This week, the Oxford School of Climate Change illustrated the intimate relationships between culture and the natural environment. Research by Dr Rasmus Kløcker Larsen captured the power of storytelling in climate activism, with a focus on the Saami people and the green transition. Within the ethnographic account of the Saami people and their indigenous land, a need for creativity out of geographic restraint is often observed in the midst of political disadvantage.  

The process of permitting new mines in Sweden was shown to affect Saami people through their hardships in influencing mining action, despite their international law protections. The assessments of mining projects continue to neglect communicating the total ecological impact. Herding reindeer (a cooperative Saami practice) is often assumed to be unaffected by mining endeavours, infringing Saami autonomy in their herding processes. The social and environmental incompatibility between mining and reindeer herding have resulted in Saami communities developing their own independent impact assessment.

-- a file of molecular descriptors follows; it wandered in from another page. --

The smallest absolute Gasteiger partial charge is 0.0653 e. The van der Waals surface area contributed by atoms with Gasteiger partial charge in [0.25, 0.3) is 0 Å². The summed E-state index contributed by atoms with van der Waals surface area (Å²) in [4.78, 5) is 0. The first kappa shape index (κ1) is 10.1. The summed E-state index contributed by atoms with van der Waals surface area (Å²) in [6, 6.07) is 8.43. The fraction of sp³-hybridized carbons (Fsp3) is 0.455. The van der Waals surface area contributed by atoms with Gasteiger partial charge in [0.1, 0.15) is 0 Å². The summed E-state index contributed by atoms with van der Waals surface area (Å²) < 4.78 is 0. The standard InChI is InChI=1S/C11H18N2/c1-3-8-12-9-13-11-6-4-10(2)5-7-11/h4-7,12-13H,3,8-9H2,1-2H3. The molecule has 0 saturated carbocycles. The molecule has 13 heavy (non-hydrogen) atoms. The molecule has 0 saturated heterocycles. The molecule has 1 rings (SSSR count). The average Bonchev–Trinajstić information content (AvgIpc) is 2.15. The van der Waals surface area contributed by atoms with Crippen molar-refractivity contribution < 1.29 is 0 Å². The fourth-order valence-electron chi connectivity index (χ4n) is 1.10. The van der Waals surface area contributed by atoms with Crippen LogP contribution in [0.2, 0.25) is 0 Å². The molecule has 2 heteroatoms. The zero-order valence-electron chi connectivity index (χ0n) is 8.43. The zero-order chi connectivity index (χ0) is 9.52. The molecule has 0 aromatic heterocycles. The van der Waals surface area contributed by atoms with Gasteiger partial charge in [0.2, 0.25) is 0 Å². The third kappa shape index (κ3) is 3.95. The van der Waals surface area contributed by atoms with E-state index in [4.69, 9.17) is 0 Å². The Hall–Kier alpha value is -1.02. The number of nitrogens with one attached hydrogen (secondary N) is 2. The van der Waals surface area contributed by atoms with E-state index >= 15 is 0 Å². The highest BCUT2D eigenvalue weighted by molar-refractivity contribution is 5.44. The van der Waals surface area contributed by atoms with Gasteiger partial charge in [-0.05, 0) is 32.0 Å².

Dr Larsen’s work aims to amplify the Saami perspective on the impact of planned mining on their community practice. Indigenous participation in the process of impact assessments have historically remained within the stages of consultation, with legal instruments being a key bargaining power. Regimes that push co-management in these cases rely on the premise that the relationship between the natural environment and Saami culture will be respected. Such research stresses a need for the re-evaluation of governmental frameworks to better incorporate an intersectional approach to future industrial operations.